An antique clothes dryer and sample inline 4 engine, the latter used as a training piece after WWII to retrain veterans.
Inside the Beulah elevator were all of the original notices and notices. These are instructions for filling rail cars with flour sacks.
Shadows of the rusty trestle and cold control towers on the Barker. Workers are preparing to swing over the sides of the boat to help secure her to the Minnesota Power dock.
Behind one of the kitchens is one of the few pieces of furniture remaining. Beside it, a small electric space heater–small by 1970s standards.
Looking at the headframe for Shaft 3 from the tower for Shaft 1. Below is the roof of the Dry House. It was hard to remind myself that these building have been abandoned longer than I’ve been alive.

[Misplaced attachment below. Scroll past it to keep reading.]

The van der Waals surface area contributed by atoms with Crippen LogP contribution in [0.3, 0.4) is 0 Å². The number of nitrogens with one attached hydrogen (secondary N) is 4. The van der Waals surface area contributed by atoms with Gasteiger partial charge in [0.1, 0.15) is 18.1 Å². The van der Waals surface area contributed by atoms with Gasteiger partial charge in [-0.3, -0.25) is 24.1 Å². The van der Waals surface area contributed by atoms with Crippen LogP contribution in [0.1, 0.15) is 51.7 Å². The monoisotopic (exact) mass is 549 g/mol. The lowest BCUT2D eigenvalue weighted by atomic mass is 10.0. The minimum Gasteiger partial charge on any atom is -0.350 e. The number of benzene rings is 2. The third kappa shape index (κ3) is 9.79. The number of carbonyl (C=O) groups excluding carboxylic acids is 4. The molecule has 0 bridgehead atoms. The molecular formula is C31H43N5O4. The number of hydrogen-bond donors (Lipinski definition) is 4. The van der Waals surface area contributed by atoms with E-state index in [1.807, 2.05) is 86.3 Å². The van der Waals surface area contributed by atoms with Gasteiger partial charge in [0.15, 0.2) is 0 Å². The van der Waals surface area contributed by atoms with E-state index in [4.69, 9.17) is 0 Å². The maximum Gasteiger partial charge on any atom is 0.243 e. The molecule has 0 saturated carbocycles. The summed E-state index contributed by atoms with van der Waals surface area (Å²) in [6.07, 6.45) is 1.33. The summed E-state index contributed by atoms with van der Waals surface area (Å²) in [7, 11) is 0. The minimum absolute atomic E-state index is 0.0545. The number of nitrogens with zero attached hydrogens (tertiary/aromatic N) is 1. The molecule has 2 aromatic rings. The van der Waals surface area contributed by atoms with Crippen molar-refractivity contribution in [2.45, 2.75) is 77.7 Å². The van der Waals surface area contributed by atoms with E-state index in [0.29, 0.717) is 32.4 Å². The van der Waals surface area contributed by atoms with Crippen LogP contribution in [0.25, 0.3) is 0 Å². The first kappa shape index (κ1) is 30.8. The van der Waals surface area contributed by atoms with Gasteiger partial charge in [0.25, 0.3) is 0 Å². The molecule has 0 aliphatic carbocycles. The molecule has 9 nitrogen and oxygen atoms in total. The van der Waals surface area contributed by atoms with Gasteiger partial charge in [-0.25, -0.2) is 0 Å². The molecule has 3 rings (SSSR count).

No, it’s not your Mac’s desktop, it’s a beautiful Lake Superior night. Taken from near the former Pittsburgh and Reading Anthracite Plant. You can see the frame that used to hold the lifeboat that was auctioned in 2006 to the left of the Pilot House.
The red brick elevator is reflected in the flooded railyard. Note the saturated red square on the elevator, where the ‘4’ was scrubbed off. FP-100c.
One of the large barracks. All of them are overgrown like this.